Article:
It is worth noting that the size of both plants depends on growing conditions such as light, temperature, humidity, and available space for roots to grow. They are very vigorous growers during the warm months of the growing season, and will remain green but stop growing in the winter. Repotting may be necessary every 1-2 years as the plants outgrow their pots.
With proper care, the Glacier Pothos and the Pothos N'Joy make beautiful and eye-catching additions to any indoor garden or living space. Also, consider repotting the plants into a larger container once it outgrows their current pot.
Since all Pothos are vining plants, you can use a moss pole or trellis and train your plant to climb, or place them in a hanging basket or bookshelf and let the vines trail below.
The Glacier Pothos and the Pothos N'Joy have similar watering requirements, but you should be aware of some differences.
Both cultivars prefer well-draining soil and moderate watering. Overwatering leads to root rot, so allow the soil to dry out slightly between waterings. Use a pot with drainage holes and water both plants deeply until water drains out the bottom of the pot. Avoid letting them sit in standing water.
The main difference in watering requirements between the two cultivars is that the Glacier Pothos is more drought-tolerant than the Pothos N'Joy. This means the Glacier Pothos tolerates a slightly longer period of dry soil between waterings. In contrast, the Pothos N'Joy requires more frequent watering as it prefers consistently moist soil.
Both cultivars, like most plants, are sensitive to overwatering or underwatering, so observe the condition of the potting mix (it should never be wet, waterlogged, or mushy) and the plant itself to determine when it needs watering. Adjust watering frequency based on factors such as temperature, humidity, and light levels, which can affect how quickly the soil dries out.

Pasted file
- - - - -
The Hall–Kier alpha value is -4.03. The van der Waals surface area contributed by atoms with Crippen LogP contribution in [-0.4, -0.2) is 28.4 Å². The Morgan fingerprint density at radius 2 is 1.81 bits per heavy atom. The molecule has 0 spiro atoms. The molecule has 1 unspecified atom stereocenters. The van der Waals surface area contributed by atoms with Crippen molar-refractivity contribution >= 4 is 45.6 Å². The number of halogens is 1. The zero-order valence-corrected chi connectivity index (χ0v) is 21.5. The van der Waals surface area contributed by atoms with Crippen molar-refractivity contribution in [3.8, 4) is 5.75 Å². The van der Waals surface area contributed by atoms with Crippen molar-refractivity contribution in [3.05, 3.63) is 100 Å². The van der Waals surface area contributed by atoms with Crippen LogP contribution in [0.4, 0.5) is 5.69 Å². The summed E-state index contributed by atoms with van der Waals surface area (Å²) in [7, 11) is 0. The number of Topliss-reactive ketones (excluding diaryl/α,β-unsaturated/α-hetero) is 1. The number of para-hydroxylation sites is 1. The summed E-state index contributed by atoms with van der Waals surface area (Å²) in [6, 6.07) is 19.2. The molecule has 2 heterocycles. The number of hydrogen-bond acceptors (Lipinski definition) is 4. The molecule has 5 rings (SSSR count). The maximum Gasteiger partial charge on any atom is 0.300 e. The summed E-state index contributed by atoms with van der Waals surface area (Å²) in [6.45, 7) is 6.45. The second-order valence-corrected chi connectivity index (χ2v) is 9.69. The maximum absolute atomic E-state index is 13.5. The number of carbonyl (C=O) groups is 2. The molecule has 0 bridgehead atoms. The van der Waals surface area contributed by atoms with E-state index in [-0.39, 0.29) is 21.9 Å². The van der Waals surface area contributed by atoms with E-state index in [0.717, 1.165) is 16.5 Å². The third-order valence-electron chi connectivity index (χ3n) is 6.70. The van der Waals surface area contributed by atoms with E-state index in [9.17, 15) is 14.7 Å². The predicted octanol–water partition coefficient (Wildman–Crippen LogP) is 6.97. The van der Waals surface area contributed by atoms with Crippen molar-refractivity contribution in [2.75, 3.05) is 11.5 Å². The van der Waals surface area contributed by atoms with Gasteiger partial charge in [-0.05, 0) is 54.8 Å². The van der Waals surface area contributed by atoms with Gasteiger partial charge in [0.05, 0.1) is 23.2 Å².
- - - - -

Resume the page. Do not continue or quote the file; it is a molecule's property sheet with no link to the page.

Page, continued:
The Glacier Pothos and the Pothos N'Joy have similar light requirements, but there are some differences in how they respond to different light conditions.
Both cultivars prefer bright, indirect light but also tolerate lower light levels. Direct sunlight scorches their leaves, so avoid placing them in direct sunlight.
The Glacier Pothos tolerates slightly lower light levels than the Pothos N'Joy and even grows in low light conditions, although it will not grow as quickly or as vigorously as when exposed to brighter light.
On the other hand, the Pothos N'Joy prefers brighter light and may show signs of stress, such as losing their variegation and becoming a solid, muted green color, if kept in low light for an extended period.
Frequently Asked Questions
Are glacier Pothos and Pothos N’joy real plants?
Both Glacier Pothos and Pothos N'Joy are real types of Pothos varieties. They were likely cultivated by cross-breeding Pothos varieties for their unique variegation.
How do I know if I have a glacier Pothos?
To identify Glacier Pothos, look for the white variegation on its green leaves and its slower growth rate. N’Joy leaves are heart-shaped leaf shape and light green with dark green variegation.
What are the propagation methods for Pothos?
Pothos is very easy to propagate from stem cuttings. When pruning your plant to size, save the healthy stem cuttings to make new plants to share with friends. Simply place stem cuttings in water or a mixture of perlite and potting soil for propagation. Wait a few weeks for roots and new growth to appear, then transfer to a new pot and follow regular Pothos plant care instructions.
What are the other types of Pothos?
Other types of Pothos (also called devil’s ivy) include Golden Pothos, Marble Queen Pothos, Jade Pothos, Manjula Pothos, Silver Ann Pothos, Satin Pothos, and Jessenia Pothos. They are all tropical plants that require similar care and are grown by enthusiasts of all skill levels.
Other related plants in the Araceae family include Monstera, Philodendron, ZZ plant, and Dieffenbachia,